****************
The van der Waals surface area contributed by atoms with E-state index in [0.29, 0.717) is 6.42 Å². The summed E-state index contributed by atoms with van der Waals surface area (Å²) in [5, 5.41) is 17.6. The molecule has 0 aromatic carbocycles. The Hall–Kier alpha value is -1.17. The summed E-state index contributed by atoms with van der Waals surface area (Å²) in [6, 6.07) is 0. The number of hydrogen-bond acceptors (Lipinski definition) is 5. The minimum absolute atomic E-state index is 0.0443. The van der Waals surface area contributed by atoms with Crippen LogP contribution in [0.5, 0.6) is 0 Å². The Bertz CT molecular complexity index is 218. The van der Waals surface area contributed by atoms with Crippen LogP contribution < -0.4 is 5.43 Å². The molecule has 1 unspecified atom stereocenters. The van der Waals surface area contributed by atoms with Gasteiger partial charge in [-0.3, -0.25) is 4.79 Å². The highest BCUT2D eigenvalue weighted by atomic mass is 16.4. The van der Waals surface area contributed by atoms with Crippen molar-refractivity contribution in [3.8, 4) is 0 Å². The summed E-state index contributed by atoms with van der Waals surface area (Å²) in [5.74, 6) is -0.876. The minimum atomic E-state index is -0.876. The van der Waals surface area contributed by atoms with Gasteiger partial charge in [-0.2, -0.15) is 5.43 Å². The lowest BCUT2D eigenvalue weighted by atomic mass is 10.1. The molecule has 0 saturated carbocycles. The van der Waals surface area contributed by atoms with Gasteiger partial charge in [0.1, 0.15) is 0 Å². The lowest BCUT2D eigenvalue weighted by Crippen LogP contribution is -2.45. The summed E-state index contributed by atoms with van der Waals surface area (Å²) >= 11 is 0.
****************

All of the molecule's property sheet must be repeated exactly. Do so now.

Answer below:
The van der Waals surface area contributed by atoms with E-state index in [0.29, 0.717) is 6.42 Å². The summed E-state index contributed by atoms with van der Waals surface area (Å²) in [5, 5.41) is 17.6. The molecule has 0 aromatic carbocycles. The Hall–Kier alpha value is -1.17. The summed E-state index contributed by atoms with van der Waals surface area (Å²) in [6, 6.07) is 0. The number of hydrogen-bond acceptors (Lipinski definition) is 5. The minimum absolute atomic E-state index is 0.0443. The van der Waals surface area contributed by atoms with Crippen LogP contribution in [0.5, 0.6) is 0 Å². The Bertz CT molecular complexity index is 218. The van der Waals surface area contributed by atoms with Crippen LogP contribution < -0.4 is 5.43 Å². The molecule has 1 unspecified atom stereocenters. The van der Waals surface area contributed by atoms with Gasteiger partial charge in [-0.3, -0.25) is 4.79 Å². The highest BCUT2D eigenvalue weighted by atomic mass is 16.4. The van der Waals surface area contributed by atoms with Crippen molar-refractivity contribution in [3.8, 4) is 0 Å². The summed E-state index contributed by atoms with van der Waals surface area (Å²) in [5.74, 6) is -0.876. The minimum atomic E-state index is -0.876. The van der Waals surface area contributed by atoms with Gasteiger partial charge in [-0.2, -0.15) is 5.43 Å². The lowest BCUT2D eigenvalue weighted by atomic mass is 10.1. The molecule has 0 saturated carbocycles. The van der Waals surface area contributed by atoms with Gasteiger partial charge in [0.1, 0.15) is 0 Å². The lowest BCUT2D eigenvalue weighted by Crippen LogP contribution is -2.45. The summed E-state index contributed by atoms with van der Waals surface area (Å²) >= 11 is 0.